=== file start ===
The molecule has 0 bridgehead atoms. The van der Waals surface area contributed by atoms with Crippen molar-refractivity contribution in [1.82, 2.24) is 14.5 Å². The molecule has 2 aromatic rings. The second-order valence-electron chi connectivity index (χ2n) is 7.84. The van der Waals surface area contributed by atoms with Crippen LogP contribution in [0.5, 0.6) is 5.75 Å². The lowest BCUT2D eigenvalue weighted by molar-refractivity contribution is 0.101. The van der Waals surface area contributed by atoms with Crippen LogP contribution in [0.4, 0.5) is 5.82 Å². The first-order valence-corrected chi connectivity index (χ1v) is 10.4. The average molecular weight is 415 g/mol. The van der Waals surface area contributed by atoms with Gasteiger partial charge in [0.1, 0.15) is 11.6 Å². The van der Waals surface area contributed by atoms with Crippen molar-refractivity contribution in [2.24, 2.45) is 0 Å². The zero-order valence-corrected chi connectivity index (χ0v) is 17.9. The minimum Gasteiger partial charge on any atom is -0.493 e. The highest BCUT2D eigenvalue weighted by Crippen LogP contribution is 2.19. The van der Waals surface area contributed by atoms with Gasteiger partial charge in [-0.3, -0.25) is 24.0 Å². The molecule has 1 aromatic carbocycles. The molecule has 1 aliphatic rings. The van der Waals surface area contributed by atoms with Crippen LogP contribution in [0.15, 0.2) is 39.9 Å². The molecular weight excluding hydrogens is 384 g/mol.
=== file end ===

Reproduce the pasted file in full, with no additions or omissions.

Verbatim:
The molecule has 0 bridgehead atoms. The van der Waals surface area contributed by atoms with Crippen molar-refractivity contribution in [1.82, 2.24) is 14.5 Å². The molecule has 2 aromatic rings. The second-order valence-electron chi connectivity index (χ2n) is 7.84. The van der Waals surface area contributed by atoms with Crippen LogP contribution in [0.5, 0.6) is 5.75 Å². The lowest BCUT2D eigenvalue weighted by molar-refractivity contribution is 0.101. The van der Waals surface area contributed by atoms with Crippen LogP contribution in [0.4, 0.5) is 5.82 Å². The first-order valence-corrected chi connectivity index (χ1v) is 10.4. The average molecular weight is 415 g/mol. The van der Waals surface area contributed by atoms with Gasteiger partial charge in [0.1, 0.15) is 11.6 Å². The van der Waals surface area contributed by atoms with Crippen molar-refractivity contribution in [2.24, 2.45) is 0 Å². The zero-order valence-corrected chi connectivity index (χ0v) is 17.9. The minimum Gasteiger partial charge on any atom is -0.493 e. The highest BCUT2D eigenvalue weighted by Crippen LogP contribution is 2.19. The van der Waals surface area contributed by atoms with Gasteiger partial charge in [-0.3, -0.25) is 24.0 Å². The molecule has 1 aromatic carbocycles. The molecule has 1 aliphatic rings. The van der Waals surface area contributed by atoms with Crippen LogP contribution in [0.15, 0.2) is 39.9 Å². The molecular weight excluding hydrogens is 384 g/mol.